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Immigration in France: Hollande slams alarmists

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Hollande criticized the spreading of “fear” with regard to Islam in France. Photo of multiculturalism: Shutterstock
10:24 CET+01:00
In his first major speech on the subject of immigration, French President François Hollande blasted the scaremongers "who dream of a smaller, more spiteful France". He also insisted Europe would go backwards if countries closed their borders.

The French president risked riling those on the right in France when he gave an impassioned defence of the impact of immigration on the country in his first speech on the subject since being elected in 2012.

As he inaugurated France’s Museum of the history of Immigration in Paris on Monday, Hollande said: "French society must be represented by all the colours of France.”

The museum actually opened seven years ago but Hollande’s predecessor provoked outrage when he refused to inaugurate the new cultural centre.

Without naming anyone specific, Hollande also took a swipe at those on the right and far-right, namely the National Front for scaremongering and encouraging hate.

France cannot “leave space for speeches that exploit the fear of dissolution, disintegration, and disappearance and to those who dream of a smaller France, a more spiteful France, a France in decline”.

"We must fight against these claims for the sake of France," Hollande added.

With those words Hollande had in mind his old adversary and former president Nicolas Sarkozy who said in a recent speech that "immigration threatened the French way of life".

"The French want to stay in France and that France does not look like another country," Sarkozy had said.

When it came to the current debate around freedom of movement in Europe and the argument – pushed by his predecessor Nicolas Sarkozy and Marine Le Pen among others – that France should take back control of its borders, Hollande was firm.

“Dismantle the Schengen agreement? That would mean going backwards and restoring borders in each country.

“The Schengen agreement is exactly what has allowed European countries to organize and control immigration,” the president said.

And on the subject of Islam in France the president criticized the spreading of “fear” around the religion, by those who try to portray it as “incompatible with the Republic”.

Hollande said it was “unacceptable” and called on both France and Europe to find an answer “to the bad winds that are increasing in force across both France and Europe.”

SEE ALSO: Immigration in France: Ten facts that matter

One of the spikier matters Hollande was expected to confront was the old issue of voting rights for foreigners living in France.

Among his many election promises Hollande had vowed to give foreigners in France the right to vote in local elections, something EU citizens already have thanks to the EU.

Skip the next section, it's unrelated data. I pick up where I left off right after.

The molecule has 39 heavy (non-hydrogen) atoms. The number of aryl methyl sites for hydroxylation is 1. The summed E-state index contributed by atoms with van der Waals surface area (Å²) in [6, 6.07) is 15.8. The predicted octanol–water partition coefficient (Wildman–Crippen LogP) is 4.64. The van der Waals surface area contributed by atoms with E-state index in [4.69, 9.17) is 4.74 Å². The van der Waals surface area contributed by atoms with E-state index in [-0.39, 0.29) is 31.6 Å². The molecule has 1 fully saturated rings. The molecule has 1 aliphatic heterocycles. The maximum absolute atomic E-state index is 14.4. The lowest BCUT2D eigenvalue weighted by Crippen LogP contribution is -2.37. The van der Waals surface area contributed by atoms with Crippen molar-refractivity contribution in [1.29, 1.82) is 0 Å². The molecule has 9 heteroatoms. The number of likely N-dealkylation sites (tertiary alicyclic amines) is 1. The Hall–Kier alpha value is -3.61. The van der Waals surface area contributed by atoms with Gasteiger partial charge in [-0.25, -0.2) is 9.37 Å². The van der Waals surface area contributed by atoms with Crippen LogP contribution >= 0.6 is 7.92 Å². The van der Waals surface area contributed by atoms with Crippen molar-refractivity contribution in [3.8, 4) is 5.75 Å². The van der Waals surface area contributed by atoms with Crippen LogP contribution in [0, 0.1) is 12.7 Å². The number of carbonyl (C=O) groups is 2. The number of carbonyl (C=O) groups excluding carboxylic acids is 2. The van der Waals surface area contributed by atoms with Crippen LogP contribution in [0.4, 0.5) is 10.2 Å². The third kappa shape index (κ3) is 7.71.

But since 2012, the controversial issue has been pushed to the back, with Hollande knowing that he would probably be defeated if he tried to push it through.

“Nothing can be done without a revision of the constitution, which requires a two thirds majority in parliament,” said Hollande.

That is unlikely to happen, especially with opinion polls suggesting 60 percent of French people are against giving voting rights to foreigners, but nevertheless Hollande said he was "favourable" to the change and called on the right to help make it happen.

'No study has shown immigration has been detrimental to France'

The issue of immigration in France like in other European countries is a highly sensitive and divisive issue, which can be seen in the rise of  right wing parties in recent years.

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This week saw more anti-Islam demonstrations in the German city of Dresden which have left authorities in Berlin fearing clashes between salafists and people drawn to right-wing, xenophobic politics.

Jean-Christope Dumont from the Paris-based think tank OECD told The Local recently that “No study has ever shown that migration was not beneficial for France.”

“In certain sectors like hotels, construction, and the care industry, immigrants are needed to fill vacant jobs because there is an employment gap,” he said.

The OECD published a report that revealed permanent migration into France reached “a historical high” in 2012 it’s “no longer a significant phenomenon”, especially when compared with other OECD countries.

“Contrary to what most people believe migration to France is fairly low,” Jean-Christophe Dumont, from the OECD’s International Migration Division told The Local. “Immigrants coming to France in 2012 represented only 0.4 percent of the population, which is much lower than the OECD average of around 0.8 percent.

Some 241, 900 permanent immigrants arrived in France in 2012, compared to 399, 900 in Germany and 282, 600 in the UK, according to the OECD.

“There’s a gap between the perception and reality when it comes to the importance of migration - 200,000 to 250,000 might sound like a lot of people but as a percentage of the population it's not,” he said.

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